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By Jon DunnJuly 10th 2019
Jon Dunn

You’ve ventured north to Shetland – you’ve heard all about the warm welcome, you’ve craved the sweeping horizons and the way you can see the weather coming from afar; those light nights of summer have been calling you, while you’ve read everything you can find about the islands that exist on the very edge of the British Isles’ consciousness.

And now you’re here, at last. Maybe it’s a short, flying visit. Perhaps you’re here a little longer. You’ve so much you want to do, so many places to visit – it can feel a little bewildering, all of this choice. I’m often asked where folk should go if they’ve got a spare day here, and I always recommend Unst.

(Of course, you’re already going to Unst – you’ve come this far north already, a journey to Britain’s most northerly point, overlooking the Stevensons’ impossible lighthouse on Muckle Flugga from the soaring vantage point of the Hermaness headland is practically obligatory…)

That lighthouse may be at the very northerly end of Britain, and looking out upon it may well be the objective of many a journey to Unst. It also marks the beginning of one of Shetland’s richest literary tales. Robert Louis Stevenson, better known as an author, spent time here in 1869, sent to learn the family trade of lighthouse engineering by his family and to put his dreams of a career as a writer firmly behind him. The story goes that he was inspired by the colourful characters he met during his stay on Unst – so inspired that he populated the cast of Treasure Islandwith scarcely concealed Unst folk. Legend has it that even the map of Treasure Island was loosely based upon the contemporary maps of Unst…

That may all be the stuff of rumours, as unreliable and vague as a treasure map. What’s certainly true is that Unst is a botanical treasure island, home to plants found nowhere else on Earth, let alone in Shetland. By the time Stevenson visited the island, Unst’s most famous botanist, Thomas Edmonston, had already discovered the endemic chickweed that was to bear his name for posterity before his untimely death in 1846, only 21 years old and tragically shot in the head, by accident, by a sailor on the coast of South America.

Edmonston is long gone, but Edmonston’s chickweed still grows on the slopes of the Keen of Hamar, delicate white flowers shaking in the light breeze that sweeps the stony hillside. They’re found here and nowhere else. Not in Shetland, let alone anywhere else in the world. Was there ever a more precious treasure for the visiting naturalist?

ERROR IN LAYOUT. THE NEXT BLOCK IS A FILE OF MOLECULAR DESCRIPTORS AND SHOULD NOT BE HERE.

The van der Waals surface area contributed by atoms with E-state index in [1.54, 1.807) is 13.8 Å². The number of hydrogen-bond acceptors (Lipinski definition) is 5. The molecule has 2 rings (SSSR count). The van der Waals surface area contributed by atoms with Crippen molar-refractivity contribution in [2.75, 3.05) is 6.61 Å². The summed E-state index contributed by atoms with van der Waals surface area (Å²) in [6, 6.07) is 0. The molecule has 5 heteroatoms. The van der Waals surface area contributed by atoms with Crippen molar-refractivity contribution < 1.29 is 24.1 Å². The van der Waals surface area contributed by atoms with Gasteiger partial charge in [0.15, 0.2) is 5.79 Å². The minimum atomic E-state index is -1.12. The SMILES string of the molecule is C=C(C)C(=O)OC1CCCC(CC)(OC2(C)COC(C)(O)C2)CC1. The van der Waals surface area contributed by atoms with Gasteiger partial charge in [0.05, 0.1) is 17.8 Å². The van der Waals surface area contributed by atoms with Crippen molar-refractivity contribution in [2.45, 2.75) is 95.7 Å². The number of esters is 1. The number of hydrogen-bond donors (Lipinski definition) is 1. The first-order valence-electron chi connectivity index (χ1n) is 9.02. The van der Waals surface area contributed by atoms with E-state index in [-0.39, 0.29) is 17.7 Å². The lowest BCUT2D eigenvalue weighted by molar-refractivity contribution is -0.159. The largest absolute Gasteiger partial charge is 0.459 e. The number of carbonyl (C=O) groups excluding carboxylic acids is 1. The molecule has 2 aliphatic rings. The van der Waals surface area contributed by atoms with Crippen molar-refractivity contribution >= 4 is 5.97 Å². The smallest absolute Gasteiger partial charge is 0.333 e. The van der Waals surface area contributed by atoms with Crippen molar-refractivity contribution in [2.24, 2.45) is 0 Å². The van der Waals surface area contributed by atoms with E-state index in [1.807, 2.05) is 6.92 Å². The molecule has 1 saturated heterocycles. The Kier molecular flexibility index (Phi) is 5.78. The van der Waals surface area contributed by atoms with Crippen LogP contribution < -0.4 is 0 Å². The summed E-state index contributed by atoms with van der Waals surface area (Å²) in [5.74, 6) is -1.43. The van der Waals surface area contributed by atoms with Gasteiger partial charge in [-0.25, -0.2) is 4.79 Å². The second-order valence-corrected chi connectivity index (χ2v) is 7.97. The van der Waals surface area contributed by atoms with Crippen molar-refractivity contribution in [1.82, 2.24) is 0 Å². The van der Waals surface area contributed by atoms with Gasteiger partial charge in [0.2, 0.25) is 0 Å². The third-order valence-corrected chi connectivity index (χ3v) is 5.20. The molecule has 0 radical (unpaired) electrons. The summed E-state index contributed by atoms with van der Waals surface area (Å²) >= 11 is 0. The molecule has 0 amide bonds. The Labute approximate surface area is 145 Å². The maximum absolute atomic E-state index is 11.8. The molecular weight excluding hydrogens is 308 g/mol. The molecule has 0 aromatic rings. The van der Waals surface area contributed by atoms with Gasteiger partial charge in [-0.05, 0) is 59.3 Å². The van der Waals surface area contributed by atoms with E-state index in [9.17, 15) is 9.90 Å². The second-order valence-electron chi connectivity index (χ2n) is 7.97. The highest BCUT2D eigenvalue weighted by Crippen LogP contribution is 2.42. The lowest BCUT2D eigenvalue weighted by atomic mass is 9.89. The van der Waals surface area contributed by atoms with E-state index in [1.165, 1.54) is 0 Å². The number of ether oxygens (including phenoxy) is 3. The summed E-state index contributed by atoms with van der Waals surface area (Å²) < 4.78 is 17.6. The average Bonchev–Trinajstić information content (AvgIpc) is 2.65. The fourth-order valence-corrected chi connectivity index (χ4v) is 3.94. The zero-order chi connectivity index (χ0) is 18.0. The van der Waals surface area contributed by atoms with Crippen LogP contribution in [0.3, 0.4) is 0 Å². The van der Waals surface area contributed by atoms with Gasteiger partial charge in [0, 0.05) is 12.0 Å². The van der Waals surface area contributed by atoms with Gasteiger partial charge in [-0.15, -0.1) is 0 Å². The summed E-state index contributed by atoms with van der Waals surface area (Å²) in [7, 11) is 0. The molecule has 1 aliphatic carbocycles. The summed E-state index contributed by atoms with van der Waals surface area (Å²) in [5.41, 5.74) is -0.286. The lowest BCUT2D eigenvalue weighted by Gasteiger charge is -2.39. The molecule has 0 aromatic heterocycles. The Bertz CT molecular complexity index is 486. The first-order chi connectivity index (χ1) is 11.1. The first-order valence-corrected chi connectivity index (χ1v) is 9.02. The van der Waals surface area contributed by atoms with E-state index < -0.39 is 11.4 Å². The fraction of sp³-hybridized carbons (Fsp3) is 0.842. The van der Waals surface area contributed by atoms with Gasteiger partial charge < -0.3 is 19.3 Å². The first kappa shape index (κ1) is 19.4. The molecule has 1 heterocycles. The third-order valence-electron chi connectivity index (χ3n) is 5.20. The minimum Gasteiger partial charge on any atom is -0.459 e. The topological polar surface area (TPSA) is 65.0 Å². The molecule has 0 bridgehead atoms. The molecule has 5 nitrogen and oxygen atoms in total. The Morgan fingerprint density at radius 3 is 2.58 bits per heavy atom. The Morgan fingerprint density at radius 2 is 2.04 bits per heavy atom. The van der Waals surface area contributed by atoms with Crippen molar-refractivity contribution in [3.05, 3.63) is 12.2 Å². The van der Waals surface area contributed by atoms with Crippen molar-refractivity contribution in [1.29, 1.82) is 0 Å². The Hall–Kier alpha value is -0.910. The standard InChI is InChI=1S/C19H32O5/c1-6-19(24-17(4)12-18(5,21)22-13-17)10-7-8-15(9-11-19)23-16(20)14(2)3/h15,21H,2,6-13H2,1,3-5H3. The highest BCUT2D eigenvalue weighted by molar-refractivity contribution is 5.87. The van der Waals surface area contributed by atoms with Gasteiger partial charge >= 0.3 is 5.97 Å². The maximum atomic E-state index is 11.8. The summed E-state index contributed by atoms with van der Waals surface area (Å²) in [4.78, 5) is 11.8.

Make a bee line for the Keen, and walk out onto the hill in Edmonston’s footsteps. At first glance the chickweeds aren’t obvious, but they’re there at the height of summer. Wander across the slopes and you’ll begin to notice them, and more precious things besides – orchids of several kinds and amethyst shades, scarce emerald green ferns, diamond-white alpine flowers usually found high in Scandinavian mountains but here almost at sea level… This corner of Unst is a treasure chest.

Yet the whole island is a cornucopia of wildflowers in the height of summer.

Damp ditches boast swathes of starry-flowered white bogbean; bog asphodels lend saffron starbursts to the hills; and fields are painted pink and white by the sweeping brushstrokes of ragged robin and cotton grass. A walk almost anywhere on the island is sure to be rewarded. Visitors to the Hermaness National Nature Reserve usually walk briskly along the boardwalk and path towards the cliffs, eager to get to the bustling seabird colonies. Those that take their time and look down may be in for a pleasant surprise. Amongst the masses of egg-yolk yellow tormentil flowers are some hidden secrets – hidden, but by no means innocent, at least not if you’re a passing insect. Two species of carnivorous plants call Unst home, and both grow right at the edge of the path on Hermaness. You’ll need to get down on your knees to appreciate the sparkly ruby beauty of round-leaved sundews and the chartreuse leaves of butterwort.

One of the things that makes Unst so special is the underlying geology of the island. It is, even by Shetland’s high standards, remarkably diverse. As we drove across Unst one day some years ago, discussing this very subject, a visitor carefully remarked to me,

“Unst’s certainly got a lot of geology, hasn’t it?”

I’ve heard similar claims for Shetland’s weather… You can see weather fronts coming from a way off in this open landscape, and similarly you can see the colour and texture of the rocks in the landscape change as you pass through it. Small wonder Shetland is a UNESCO Global Geopark and, here on Unst, that magnificently varied geology means you know what you might find tucked away in some small, hidden corner.

The Keen of Hamar may be Unst’s most famous botanical playground for visiting naturalists, but further surprises are hiding out in the hills and on the headlands, in the wet alkaline flushes and the wild coastal margins. I’ve found scarce orchids in places they’ve never been seen before. And who knows? During your visit to Shetland’s botanical treasure island, maybe you’ll find a precious prize of your own.